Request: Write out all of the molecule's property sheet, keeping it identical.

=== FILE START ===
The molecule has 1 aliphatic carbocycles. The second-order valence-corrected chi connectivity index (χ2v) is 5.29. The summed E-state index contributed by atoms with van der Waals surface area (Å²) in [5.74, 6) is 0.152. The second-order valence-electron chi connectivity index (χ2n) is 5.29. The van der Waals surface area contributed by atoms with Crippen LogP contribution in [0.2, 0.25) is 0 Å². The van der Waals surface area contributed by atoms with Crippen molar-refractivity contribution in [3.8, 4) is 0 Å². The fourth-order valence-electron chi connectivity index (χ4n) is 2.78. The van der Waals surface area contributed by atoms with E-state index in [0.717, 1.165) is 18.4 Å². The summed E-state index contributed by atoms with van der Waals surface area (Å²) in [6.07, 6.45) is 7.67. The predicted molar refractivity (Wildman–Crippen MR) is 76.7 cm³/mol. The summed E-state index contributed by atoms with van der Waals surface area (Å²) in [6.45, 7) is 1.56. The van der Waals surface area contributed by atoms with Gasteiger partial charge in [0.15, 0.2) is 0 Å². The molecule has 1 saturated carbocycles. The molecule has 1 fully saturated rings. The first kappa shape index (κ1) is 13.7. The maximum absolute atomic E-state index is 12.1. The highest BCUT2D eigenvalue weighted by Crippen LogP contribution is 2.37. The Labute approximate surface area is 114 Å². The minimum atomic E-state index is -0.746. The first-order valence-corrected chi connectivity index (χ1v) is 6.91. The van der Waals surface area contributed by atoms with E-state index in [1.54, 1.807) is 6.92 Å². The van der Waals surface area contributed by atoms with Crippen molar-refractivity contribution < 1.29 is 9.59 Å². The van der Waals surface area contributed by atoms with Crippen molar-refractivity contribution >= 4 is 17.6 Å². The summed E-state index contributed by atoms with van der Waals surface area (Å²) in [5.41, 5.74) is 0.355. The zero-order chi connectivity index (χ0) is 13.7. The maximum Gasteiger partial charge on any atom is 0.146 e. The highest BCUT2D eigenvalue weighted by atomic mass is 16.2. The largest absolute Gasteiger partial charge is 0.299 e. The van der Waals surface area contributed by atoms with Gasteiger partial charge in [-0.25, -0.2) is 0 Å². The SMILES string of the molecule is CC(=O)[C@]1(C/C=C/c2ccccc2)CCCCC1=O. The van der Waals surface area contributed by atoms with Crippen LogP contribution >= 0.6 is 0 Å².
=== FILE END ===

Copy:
The molecule has 1 aliphatic carbocycles. The second-order valence-corrected chi connectivity index (χ2v) is 5.29. The summed E-state index contributed by atoms with van der Waals surface area (Å²) in [5.74, 6) is 0.152. The second-order valence-electron chi connectivity index (χ2n) is 5.29. The van der Waals surface area contributed by atoms with Crippen LogP contribution in [0.2, 0.25) is 0 Å². The van der Waals surface area contributed by atoms with Crippen molar-refractivity contribution in [3.8, 4) is 0 Å². The fourth-order valence-electron chi connectivity index (χ4n) is 2.78. The van der Waals surface area contributed by atoms with E-state index in [0.717, 1.165) is 18.4 Å². The summed E-state index contributed by atoms with van der Waals surface area (Å²) in [6.07, 6.45) is 7.67. The predicted molar refractivity (Wildman–Crippen MR) is 76.7 cm³/mol. The summed E-state index contributed by atoms with van der Waals surface area (Å²) in [6.45, 7) is 1.56. The van der Waals surface area contributed by atoms with Gasteiger partial charge in [0.15, 0.2) is 0 Å². The molecule has 1 saturated carbocycles. The molecule has 1 fully saturated rings. The first kappa shape index (κ1) is 13.7. The maximum absolute atomic E-state index is 12.1. The highest BCUT2D eigenvalue weighted by Crippen LogP contribution is 2.37. The Labute approximate surface area is 114 Å². The minimum atomic E-state index is -0.746. The first-order valence-corrected chi connectivity index (χ1v) is 6.91. The van der Waals surface area contributed by atoms with E-state index in [1.54, 1.807) is 6.92 Å². The van der Waals surface area contributed by atoms with Crippen molar-refractivity contribution < 1.29 is 9.59 Å². The van der Waals surface area contributed by atoms with Crippen molar-refractivity contribution >= 4 is 17.6 Å². The summed E-state index contributed by atoms with van der Waals surface area (Å²) in [5.41, 5.74) is 0.355. The zero-order chi connectivity index (χ0) is 13.7. The maximum Gasteiger partial charge on any atom is 0.146 e. The highest BCUT2D eigenvalue weighted by atomic mass is 16.2. The largest absolute Gasteiger partial charge is 0.299 e. The van der Waals surface area contributed by atoms with Gasteiger partial charge in [-0.25, -0.2) is 0 Å². The SMILES string of the molecule is CC(=O)[C@]1(C/C=C/c2ccccc2)CCCCC1=O. The van der Waals surface area contributed by atoms with Crippen LogP contribution >= 0.6 is 0 Å².